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  • The Armsby Respiration Calorimeter:Forming Food Animal Foodways
  • Nicole Welk-Joerger (bio)

animals, Armsby, calorimeter, feed, nutrition

New investigations in science can redefine and reconstitute our food-ways. This is perhaps best illustrated in the twentieth-century development of the nutritional sciences, where increased attention to caloric energy and the discovery of vitamins shaped food consumption and labeling in the United States.1 Such studies not only affected how humans ate; they also influenced the foodways of the nonhuman animals integral to human food systems. Pennsylvania State University's Armsby Respiration Calorimeter was one technological site for such investigations. Still sitting in a small brick building on the northern side of Penn State's campus, the calorimeter helped shift international understandings in how to feed beef and dairy animals. It became not only a national monument of agricultural progress in the early twentieth century but also a space to test renewed understandings of nutrition over the course of the century.

Henry Prentiss Armsby proposed building a respiration calorimeter at Pennsylvania State College to the United States Bureau of Animal Industry in 1898.2 The first device of its kind in the world, the calorimeter measured the body heat, respiratory intake, and gaseous outputs of livestock to determine feeding efficiency. It was a central part of Penn State's Institute of Animal Nutrition, which went on to publish college-affiliated and federal bulletins on various aspects of animal metabolism and the conversion of feed for meat and milk production. National organizations, including the Federal Trade Commission, used calculations from the calorimeter to support the regulation of specific animal feeds. The calculations helped determine misbranding in accordance with the 1906 Pure Food and Drug Act, and they helped alleviate commercial feed controversies about processing standards. These included investigations into feed mill testimonies that claimed milled oats were better for animal production than unprocessed oats.3 [End Page 393]

In addition to promoting early twentieth-century commercial feed standards, Armsby's efforts with the calorimeter were credited with inspiring the development of the United States Bureau of Animal Industry's Animal Husbandry Division.4 The device was so significant at this time that in preparation for the World's Dairy Congress, hosted by the United States in 1923, legislators suggested that the Armsby Calorimeter be one important "excursion site" for international visitors.5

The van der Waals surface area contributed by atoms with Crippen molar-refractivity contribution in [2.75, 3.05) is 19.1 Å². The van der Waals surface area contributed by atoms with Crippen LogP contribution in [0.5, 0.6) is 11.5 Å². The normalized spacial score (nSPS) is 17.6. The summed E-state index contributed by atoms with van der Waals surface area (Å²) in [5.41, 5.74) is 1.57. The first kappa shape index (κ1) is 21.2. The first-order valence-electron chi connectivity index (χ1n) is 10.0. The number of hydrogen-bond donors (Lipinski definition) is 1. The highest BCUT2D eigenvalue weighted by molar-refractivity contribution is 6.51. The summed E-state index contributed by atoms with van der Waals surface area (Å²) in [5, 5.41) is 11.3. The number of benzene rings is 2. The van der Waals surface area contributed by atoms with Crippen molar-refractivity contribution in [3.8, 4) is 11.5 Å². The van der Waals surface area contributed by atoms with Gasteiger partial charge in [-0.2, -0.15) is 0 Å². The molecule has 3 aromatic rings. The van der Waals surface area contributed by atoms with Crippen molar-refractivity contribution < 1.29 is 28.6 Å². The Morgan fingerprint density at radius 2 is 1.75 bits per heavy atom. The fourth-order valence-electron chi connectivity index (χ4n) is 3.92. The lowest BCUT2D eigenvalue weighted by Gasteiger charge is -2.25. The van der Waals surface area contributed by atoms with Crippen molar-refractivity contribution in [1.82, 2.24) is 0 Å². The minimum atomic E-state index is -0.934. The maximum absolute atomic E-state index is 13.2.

Through the 1960s, the calorimeter acted as a stage where scientists played out larger questions asking how certain bodies processed certain foods. While its initial experiments focused on livestock, later studies included collaborative projects with Penn State's Foods and Nutrition Department. Students volunteered to be human subjects in mid-twentiethcentury experiments that compared food rationing and energy maintenance results initially found in mice.6 The inside of the calorimeter was altered to accommodate a bunkbed for two male students to occupy over a weekend (fig. 1). The calorimeter was later home to a hundred-gallon tank filled with microbial cultures from a cow's rumen.7 The device was sensitive enough to measure the energy exhausted by some of the smallest organisms known today; the measurements contributed to better understandings of how the rumen microbes in livestock processed food and converted it into bodily energy. By the 1970s, net-energy values—including those calculated using the calorimeter—became an important way to understand animal feed and feeding.8 They continue to help farmers and feed companies develop balanced rations for food animals today.

Scientific instruments like the calorimeter materialize the impact of science—in this case, university-developed and federally promoted knowledge—on our larger foodways. The calorimeter is also an historical artifact that challenges the boundaries scholars use to create our narratives about [End Page 394] food. Many food histories focus on the human interactions within larger food systems, but there are many organisms that contribute to food production and consumption networks. Humans, animals, and microbes all inhabited the calorimeter as individual and collaborative subjects, and all of their bodily interactions with certain kinds of food were observed and measured as meaningful in the context of scientific inquiry. When crafting the story of Pennsylvania's food history, it is important to consider when these historical actors became significant...


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pp. 393-396
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